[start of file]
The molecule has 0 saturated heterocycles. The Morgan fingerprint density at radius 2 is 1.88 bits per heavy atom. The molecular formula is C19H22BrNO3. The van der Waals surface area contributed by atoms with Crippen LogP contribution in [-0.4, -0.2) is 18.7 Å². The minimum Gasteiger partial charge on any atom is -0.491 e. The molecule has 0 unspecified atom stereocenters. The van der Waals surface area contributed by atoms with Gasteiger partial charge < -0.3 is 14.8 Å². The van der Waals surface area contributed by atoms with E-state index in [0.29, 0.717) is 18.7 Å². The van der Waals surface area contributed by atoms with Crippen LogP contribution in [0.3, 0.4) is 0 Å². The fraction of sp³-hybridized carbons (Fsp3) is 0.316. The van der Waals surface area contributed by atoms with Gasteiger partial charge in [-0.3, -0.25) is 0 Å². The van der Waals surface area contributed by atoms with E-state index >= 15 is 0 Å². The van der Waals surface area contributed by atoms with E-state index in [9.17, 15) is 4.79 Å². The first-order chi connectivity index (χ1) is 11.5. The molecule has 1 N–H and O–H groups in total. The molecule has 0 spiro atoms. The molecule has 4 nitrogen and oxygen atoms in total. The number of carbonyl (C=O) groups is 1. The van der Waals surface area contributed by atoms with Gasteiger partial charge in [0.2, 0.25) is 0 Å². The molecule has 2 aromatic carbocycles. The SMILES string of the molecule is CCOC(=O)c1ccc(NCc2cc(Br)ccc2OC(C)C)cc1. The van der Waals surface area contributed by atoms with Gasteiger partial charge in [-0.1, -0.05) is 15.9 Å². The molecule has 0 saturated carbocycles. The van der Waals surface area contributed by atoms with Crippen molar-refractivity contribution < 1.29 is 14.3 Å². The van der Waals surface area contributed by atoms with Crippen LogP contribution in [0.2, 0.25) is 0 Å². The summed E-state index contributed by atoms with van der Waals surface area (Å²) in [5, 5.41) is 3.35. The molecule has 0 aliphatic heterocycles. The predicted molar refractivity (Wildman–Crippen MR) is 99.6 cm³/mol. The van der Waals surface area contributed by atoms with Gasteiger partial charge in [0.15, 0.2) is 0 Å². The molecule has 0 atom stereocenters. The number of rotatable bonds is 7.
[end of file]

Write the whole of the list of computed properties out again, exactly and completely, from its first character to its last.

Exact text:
The molecule has 0 saturated heterocycles. The Morgan fingerprint density at radius 2 is 1.88 bits per heavy atom. The molecular formula is C19H22BrNO3. The van der Waals surface area contributed by atoms with Crippen LogP contribution in [-0.4, -0.2) is 18.7 Å². The minimum Gasteiger partial charge on any atom is -0.491 e. The molecule has 0 unspecified atom stereocenters. The van der Waals surface area contributed by atoms with Gasteiger partial charge < -0.3 is 14.8 Å². The van der Waals surface area contributed by atoms with E-state index in [0.29, 0.717) is 18.7 Å². The van der Waals surface area contributed by atoms with Crippen LogP contribution in [0.3, 0.4) is 0 Å². The fraction of sp³-hybridized carbons (Fsp3) is 0.316. The van der Waals surface area contributed by atoms with Gasteiger partial charge in [-0.3, -0.25) is 0 Å². The van der Waals surface area contributed by atoms with E-state index >= 15 is 0 Å². The van der Waals surface area contributed by atoms with E-state index in [9.17, 15) is 4.79 Å². The first-order chi connectivity index (χ1) is 11.5. The molecule has 1 N–H and O–H groups in total. The molecule has 0 spiro atoms. The molecule has 4 nitrogen and oxygen atoms in total. The number of carbonyl (C=O) groups is 1. The van der Waals surface area contributed by atoms with Gasteiger partial charge in [0.2, 0.25) is 0 Å². The molecule has 2 aromatic carbocycles. The SMILES string of the molecule is CCOC(=O)c1ccc(NCc2cc(Br)ccc2OC(C)C)cc1. The van der Waals surface area contributed by atoms with Gasteiger partial charge in [-0.1, -0.05) is 15.9 Å². The molecule has 0 saturated carbocycles. The van der Waals surface area contributed by atoms with Crippen molar-refractivity contribution < 1.29 is 14.3 Å². The van der Waals surface area contributed by atoms with Crippen LogP contribution in [0.2, 0.25) is 0 Å². The summed E-state index contributed by atoms with van der Waals surface area (Å²) in [5, 5.41) is 3.35. The molecule has 0 aliphatic heterocycles. The predicted molar refractivity (Wildman–Crippen MR) is 99.6 cm³/mol. The van der Waals surface area contributed by atoms with Gasteiger partial charge in [0.15, 0.2) is 0 Å². The molecule has 0 atom stereocenters. The number of rotatable bonds is 7.